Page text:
Paul praised the proposed rules Thursday, saying they would "allow more Americans to join in groups to purchase lower-cost health insurance across state lines."
In an apparent answer to critics, the Trump administration said its proposal included some protections for consumers: "Small business health plans (association health plans) cannot charge individuals higher premiums based on health factors or refuse to admit employees to a plan because of health factors."
The proposed rules would expand the types of groups that could form association health plans and would allow for membership across state lines. Employers around the country could, for example, band together if they were in "the same trade, industry, line of business or profession" but had no other connections to one another. Likewise, employers in the same state, region or metropolitan area could form a group health plan.
For many years, the Labor Department has required a much greater "commonality of interest" among small businesses that wanted to be treated as a large group when buying insurance.
To qualify under current rules, small businesses generally must have some purpose and relationship "unrelated to the provision of benefits."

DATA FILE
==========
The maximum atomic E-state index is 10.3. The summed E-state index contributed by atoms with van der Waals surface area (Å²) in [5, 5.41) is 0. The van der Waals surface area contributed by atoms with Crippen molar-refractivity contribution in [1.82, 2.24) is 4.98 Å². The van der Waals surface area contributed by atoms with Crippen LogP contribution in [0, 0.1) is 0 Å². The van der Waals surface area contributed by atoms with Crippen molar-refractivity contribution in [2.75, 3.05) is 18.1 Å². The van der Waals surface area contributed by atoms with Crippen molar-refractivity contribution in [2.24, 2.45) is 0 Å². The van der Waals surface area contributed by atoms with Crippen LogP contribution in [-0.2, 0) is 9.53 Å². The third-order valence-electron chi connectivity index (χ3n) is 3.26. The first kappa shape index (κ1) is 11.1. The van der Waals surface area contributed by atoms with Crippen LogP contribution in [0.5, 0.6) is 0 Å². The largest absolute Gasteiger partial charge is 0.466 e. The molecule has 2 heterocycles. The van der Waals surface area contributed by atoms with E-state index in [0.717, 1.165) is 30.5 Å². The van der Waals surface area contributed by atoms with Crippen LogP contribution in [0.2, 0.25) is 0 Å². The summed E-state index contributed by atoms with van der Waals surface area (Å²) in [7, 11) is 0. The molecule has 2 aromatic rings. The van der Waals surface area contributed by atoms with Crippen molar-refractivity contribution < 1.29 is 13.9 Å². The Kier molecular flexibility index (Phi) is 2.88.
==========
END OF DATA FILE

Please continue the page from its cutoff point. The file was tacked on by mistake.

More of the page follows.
William Schiffbauer, a lawyer who specializes in insurance and employee benefits, said Thursday that the proposed rules would "overturn years of advisory opinions from the Labor Department." If the agency adopts this proposal as a final rule, he said, "it will very likely be challenged in the federal courts, delaying implementation" and shifting attention back to Congress.
The Labor Department said its new interpretation of the 1974 law, known as ERISA, was justified by "the need to expand access to health care and to respond to statutory changes and changing market dynamics."
The health care law and other laws have created "a complex and costly compliance environment for coverages provided through associations," the Labor Department said.
The proposed rules would make new insurance options available to "the millions of uninsured Americans who are sole proprietors or the family of sole proprietors," the department said.
When he signed the executive order calling for the new rules in October, Trump said they would provide millions of Americans with relief from "the disaster of 'Obamacare.'"
In an interview last week with The New York Times, Trump suggested that the new rules and policy had already been put into effect, but that is not the case.
"We've created associations, millions of people are joining associations," Trump said in the interview. "Millions. That were formerly in Obamacare or didn't have insurance. Or didn't have health care. Millions of people."
The Labor Department acknowledged that association health plans and similar entities had a history of abuse. Some of these health plans, it said, "have failed to pay promised health benefits to sick and injured workers while diverting, to the pockets of fraudsters, employer and employee contributions from their intended purpose of funding benefits."
The department said it now has the authority to prevent a repetition of such abuses.